The 53 bus rollercoasters Robsons Road.
My small son and I sit up the front.
From every crest we share a lordly view
William Street, Cochrane Street, Shepherd Street.
The bus stops near the copse by Buckle Crescent.

I see a dark shape, furry and alive
A kangaroo? A little horse?
It’s a deer, a deer, a garden-wrecking
Rusa deer, down from the escarpment
hungry, or forced out.

It strides up to the bus and climbs aboard
head tilted to manoeuvre antlers.
The driver overlooks the lack of fare
roars uphill and swings
into Mt Keira Road on amber.

My son turns to stare, and I twist too
a hand on his quickened ribs. I’d like
to touch that thick, chocolate-coloured coat.
The smell of roses on its breath exotic enough.
The deer nods, sets us at ease

with a comment on the weather.
It’s been a mild, dry autumn
not much feed on the escarpment.
‘We come down to your gardens at night.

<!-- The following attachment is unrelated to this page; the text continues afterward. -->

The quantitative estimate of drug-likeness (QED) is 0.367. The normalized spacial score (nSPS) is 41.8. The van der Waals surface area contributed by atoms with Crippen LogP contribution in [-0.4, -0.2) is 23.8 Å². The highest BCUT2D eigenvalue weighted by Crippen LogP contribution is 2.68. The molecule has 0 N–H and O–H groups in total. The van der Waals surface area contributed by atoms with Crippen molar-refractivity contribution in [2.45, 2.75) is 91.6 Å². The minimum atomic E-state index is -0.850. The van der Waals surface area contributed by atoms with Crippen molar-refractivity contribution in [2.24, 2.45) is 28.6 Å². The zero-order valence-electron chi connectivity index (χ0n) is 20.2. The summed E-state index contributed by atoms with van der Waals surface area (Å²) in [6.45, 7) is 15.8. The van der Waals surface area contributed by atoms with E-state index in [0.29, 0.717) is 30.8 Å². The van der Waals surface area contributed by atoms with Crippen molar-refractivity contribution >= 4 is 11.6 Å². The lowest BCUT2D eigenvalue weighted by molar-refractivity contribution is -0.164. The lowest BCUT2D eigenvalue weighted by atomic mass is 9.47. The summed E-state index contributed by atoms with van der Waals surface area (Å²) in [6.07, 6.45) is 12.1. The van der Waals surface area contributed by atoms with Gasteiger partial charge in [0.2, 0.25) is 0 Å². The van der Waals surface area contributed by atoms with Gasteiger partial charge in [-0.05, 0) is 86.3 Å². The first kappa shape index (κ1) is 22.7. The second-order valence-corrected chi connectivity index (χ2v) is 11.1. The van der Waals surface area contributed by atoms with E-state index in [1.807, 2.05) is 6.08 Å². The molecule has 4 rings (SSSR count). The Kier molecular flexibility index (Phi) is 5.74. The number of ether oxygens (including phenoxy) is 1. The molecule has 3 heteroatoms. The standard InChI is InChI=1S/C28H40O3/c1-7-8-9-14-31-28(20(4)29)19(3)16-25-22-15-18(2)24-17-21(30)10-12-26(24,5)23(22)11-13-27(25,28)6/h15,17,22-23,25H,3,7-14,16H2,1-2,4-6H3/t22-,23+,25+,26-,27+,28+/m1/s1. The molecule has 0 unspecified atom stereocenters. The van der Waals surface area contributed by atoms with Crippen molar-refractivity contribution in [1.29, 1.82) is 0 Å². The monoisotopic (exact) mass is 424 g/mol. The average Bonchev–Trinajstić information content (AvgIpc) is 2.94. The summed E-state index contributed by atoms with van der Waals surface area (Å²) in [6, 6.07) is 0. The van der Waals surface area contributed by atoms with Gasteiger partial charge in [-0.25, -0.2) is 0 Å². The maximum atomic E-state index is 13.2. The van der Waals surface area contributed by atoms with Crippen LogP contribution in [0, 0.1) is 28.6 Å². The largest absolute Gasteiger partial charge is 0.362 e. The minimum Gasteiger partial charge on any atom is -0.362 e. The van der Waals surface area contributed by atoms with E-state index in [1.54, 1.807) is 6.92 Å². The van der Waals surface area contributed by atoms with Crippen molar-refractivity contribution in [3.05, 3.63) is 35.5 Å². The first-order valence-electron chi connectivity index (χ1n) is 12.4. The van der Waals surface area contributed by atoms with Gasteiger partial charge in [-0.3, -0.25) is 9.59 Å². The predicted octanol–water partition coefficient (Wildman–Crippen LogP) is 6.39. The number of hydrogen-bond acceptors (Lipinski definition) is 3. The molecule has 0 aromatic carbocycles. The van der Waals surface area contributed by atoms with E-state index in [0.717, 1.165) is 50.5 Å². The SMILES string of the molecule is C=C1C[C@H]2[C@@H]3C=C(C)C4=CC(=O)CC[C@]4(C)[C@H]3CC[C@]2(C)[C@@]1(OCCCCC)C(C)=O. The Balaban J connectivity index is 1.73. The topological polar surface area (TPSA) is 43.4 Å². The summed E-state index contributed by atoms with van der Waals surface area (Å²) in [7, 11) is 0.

Eat what we can ’til we’re chased off.’

‘Whoso list to hunt, I know
where art an hind,’ I say
under my breath, but the deer
wags its antlers. ‘No hind I.’
A sigh. ‘Poets have neglected us of late

yet here we are game as ever,’ blushing
at its pun. ‘Our position is awkward.
Perhaps we’re best forgotten.’
‘There’s Elizabeth Bishop’s Moose,’ I offer
‘and Martin Harrison mentions a white-tailed deer.

One of his flashes of white in a landscape.’
It’s probably tactless to bring up Stafford’s
over-solemn ‘Travelling through the dark’.
I prefer the sad wit of Gascoigne’s ‘Woodsmanship’
a poem about – I don’t know what – letting live?

My son breaks in with a verse of
‘Rudolph the Red Nosed Reindeer’.
The Rusa laughs. ‘A jolly song
that holds a sort of truth.
Not the silly nose: I mean the young buck

at first excluded, going on
to lead the herd.’ Another sigh.
The Rusa raises its head.
Looks out at the shops and cafes.
I don’t want to leave things awkward so I ask

where he’ll hop off. ‘Just before
Springhill Road. I’ll graze my way
across the golf course to the beach.
Find out what seaweed tastes like
before someone comes for me.’





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Ali Jane Smith

Ali Jane Smith’s poetry has been published in literary journals such as Cordite, Overland, Southerly, Rabbit Poetry Journal, Mascara Literary Review and Plumwood Mountain. She has also written reviews and essays for The Australian, Australian Poetry Journal, Cordite, Mascara, Southerly, and Sydney Review of Books.

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